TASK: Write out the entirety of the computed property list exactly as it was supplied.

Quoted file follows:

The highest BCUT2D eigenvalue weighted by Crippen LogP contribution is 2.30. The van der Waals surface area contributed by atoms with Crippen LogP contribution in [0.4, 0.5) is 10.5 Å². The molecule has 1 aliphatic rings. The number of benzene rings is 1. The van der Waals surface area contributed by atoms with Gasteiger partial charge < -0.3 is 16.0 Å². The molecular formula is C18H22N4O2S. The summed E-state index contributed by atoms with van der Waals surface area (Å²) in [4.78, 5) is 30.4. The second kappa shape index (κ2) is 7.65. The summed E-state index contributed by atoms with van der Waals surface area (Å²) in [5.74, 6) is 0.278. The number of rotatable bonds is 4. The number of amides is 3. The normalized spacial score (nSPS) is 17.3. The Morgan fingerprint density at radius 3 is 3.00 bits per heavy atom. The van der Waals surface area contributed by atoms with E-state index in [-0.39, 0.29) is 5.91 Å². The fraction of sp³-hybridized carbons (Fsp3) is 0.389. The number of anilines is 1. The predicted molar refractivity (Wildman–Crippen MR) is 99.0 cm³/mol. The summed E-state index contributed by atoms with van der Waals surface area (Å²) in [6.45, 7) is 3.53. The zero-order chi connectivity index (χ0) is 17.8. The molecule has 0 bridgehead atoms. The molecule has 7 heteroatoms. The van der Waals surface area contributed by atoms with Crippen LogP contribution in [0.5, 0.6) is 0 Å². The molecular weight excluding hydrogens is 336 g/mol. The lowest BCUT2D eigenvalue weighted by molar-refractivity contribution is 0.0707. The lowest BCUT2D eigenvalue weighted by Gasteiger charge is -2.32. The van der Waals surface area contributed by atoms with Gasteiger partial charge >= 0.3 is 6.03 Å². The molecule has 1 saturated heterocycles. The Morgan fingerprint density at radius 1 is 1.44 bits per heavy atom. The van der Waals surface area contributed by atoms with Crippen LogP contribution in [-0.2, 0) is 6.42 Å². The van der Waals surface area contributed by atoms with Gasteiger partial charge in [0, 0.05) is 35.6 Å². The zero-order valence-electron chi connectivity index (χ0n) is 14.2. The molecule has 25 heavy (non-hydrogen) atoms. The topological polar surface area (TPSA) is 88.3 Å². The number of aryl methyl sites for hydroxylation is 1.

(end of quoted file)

The highest BCUT2D eigenvalue weighted by Crippen LogP contribution is 2.30. The van der Waals surface area contributed by atoms with Crippen LogP contribution in [0.4, 0.5) is 10.5 Å². The molecule has 1 aliphatic rings. The number of benzene rings is 1. The van der Waals surface area contributed by atoms with Gasteiger partial charge < -0.3 is 16.0 Å². The molecular formula is C18H22N4O2S. The summed E-state index contributed by atoms with van der Waals surface area (Å²) in [4.78, 5) is 30.4. The second kappa shape index (κ2) is 7.65. The summed E-state index contributed by atoms with van der Waals surface area (Å²) in [5.74, 6) is 0.278. The number of rotatable bonds is 4. The number of amides is 3. The normalized spacial score (nSPS) is 17.3. The Morgan fingerprint density at radius 3 is 3.00 bits per heavy atom. The van der Waals surface area contributed by atoms with E-state index in [-0.39, 0.29) is 5.91 Å². The fraction of sp³-hybridized carbons (Fsp3) is 0.389. The number of anilines is 1. The predicted molar refractivity (Wildman–Crippen MR) is 99.0 cm³/mol. The summed E-state index contributed by atoms with van der Waals surface area (Å²) in [6.45, 7) is 3.53. The zero-order chi connectivity index (χ0) is 17.8. The molecule has 0 bridgehead atoms. The molecule has 7 heteroatoms. The van der Waals surface area contributed by atoms with Crippen LogP contribution in [0.5, 0.6) is 0 Å². The molecular weight excluding hydrogens is 336 g/mol. The lowest BCUT2D eigenvalue weighted by molar-refractivity contribution is 0.0707. The lowest BCUT2D eigenvalue weighted by Gasteiger charge is -2.32. The van der Waals surface area contributed by atoms with Gasteiger partial charge >= 0.3 is 6.03 Å². The molecule has 1 saturated heterocycles. The Morgan fingerprint density at radius 1 is 1.44 bits per heavy atom. The van der Waals surface area contributed by atoms with Crippen LogP contribution in [-0.2, 0) is 6.42 Å². The van der Waals surface area contributed by atoms with Gasteiger partial charge in [0, 0.05) is 35.6 Å². The zero-order valence-electron chi connectivity index (χ0n) is 14.2. The molecule has 25 heavy (non-hydrogen) atoms. The topological polar surface area (TPSA) is 88.3 Å². The number of aryl methyl sites for hydroxylation is 1.